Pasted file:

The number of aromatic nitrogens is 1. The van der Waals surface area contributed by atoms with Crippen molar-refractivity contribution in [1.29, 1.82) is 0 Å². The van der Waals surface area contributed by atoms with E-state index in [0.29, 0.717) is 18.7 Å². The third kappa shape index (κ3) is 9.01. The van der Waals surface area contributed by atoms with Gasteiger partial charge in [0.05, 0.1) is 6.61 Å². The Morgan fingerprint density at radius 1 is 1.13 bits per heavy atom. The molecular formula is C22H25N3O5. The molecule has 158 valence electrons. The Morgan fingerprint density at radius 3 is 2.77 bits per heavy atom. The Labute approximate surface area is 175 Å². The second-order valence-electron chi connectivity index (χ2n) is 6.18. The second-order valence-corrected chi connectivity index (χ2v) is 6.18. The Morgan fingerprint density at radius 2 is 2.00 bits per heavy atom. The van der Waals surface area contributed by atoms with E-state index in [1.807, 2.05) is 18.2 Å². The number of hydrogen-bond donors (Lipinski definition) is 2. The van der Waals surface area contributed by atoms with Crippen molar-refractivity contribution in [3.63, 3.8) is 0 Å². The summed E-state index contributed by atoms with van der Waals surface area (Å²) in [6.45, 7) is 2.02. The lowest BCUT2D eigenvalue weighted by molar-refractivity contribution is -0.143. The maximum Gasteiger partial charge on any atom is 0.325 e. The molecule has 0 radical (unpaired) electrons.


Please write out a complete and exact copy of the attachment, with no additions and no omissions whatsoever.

The number of aromatic nitrogens is 1. The van der Waals surface area contributed by atoms with Crippen molar-refractivity contribution in [1.29, 1.82) is 0 Å². The van der Waals surface area contributed by atoms with E-state index in [0.29, 0.717) is 18.7 Å². The third kappa shape index (κ3) is 9.01. The van der Waals surface area contributed by atoms with Gasteiger partial charge in [0.05, 0.1) is 6.61 Å². The Morgan fingerprint density at radius 1 is 1.13 bits per heavy atom. The molecular formula is C22H25N3O5. The molecule has 158 valence electrons. The Morgan fingerprint density at radius 3 is 2.77 bits per heavy atom. The Labute approximate surface area is 175 Å². The second-order valence-electron chi connectivity index (χ2n) is 6.18. The second-order valence-corrected chi connectivity index (χ2v) is 6.18. The Morgan fingerprint density at radius 2 is 2.00 bits per heavy atom. The van der Waals surface area contributed by atoms with E-state index in [1.807, 2.05) is 18.2 Å². The number of hydrogen-bond donors (Lipinski definition) is 2. The van der Waals surface area contributed by atoms with Crippen molar-refractivity contribution in [3.63, 3.8) is 0 Å². The summed E-state index contributed by atoms with van der Waals surface area (Å²) in [6.45, 7) is 2.02. The lowest BCUT2D eigenvalue weighted by molar-refractivity contribution is -0.143. The maximum Gasteiger partial charge on any atom is 0.325 e. The molecule has 0 radical (unpaired) electrons.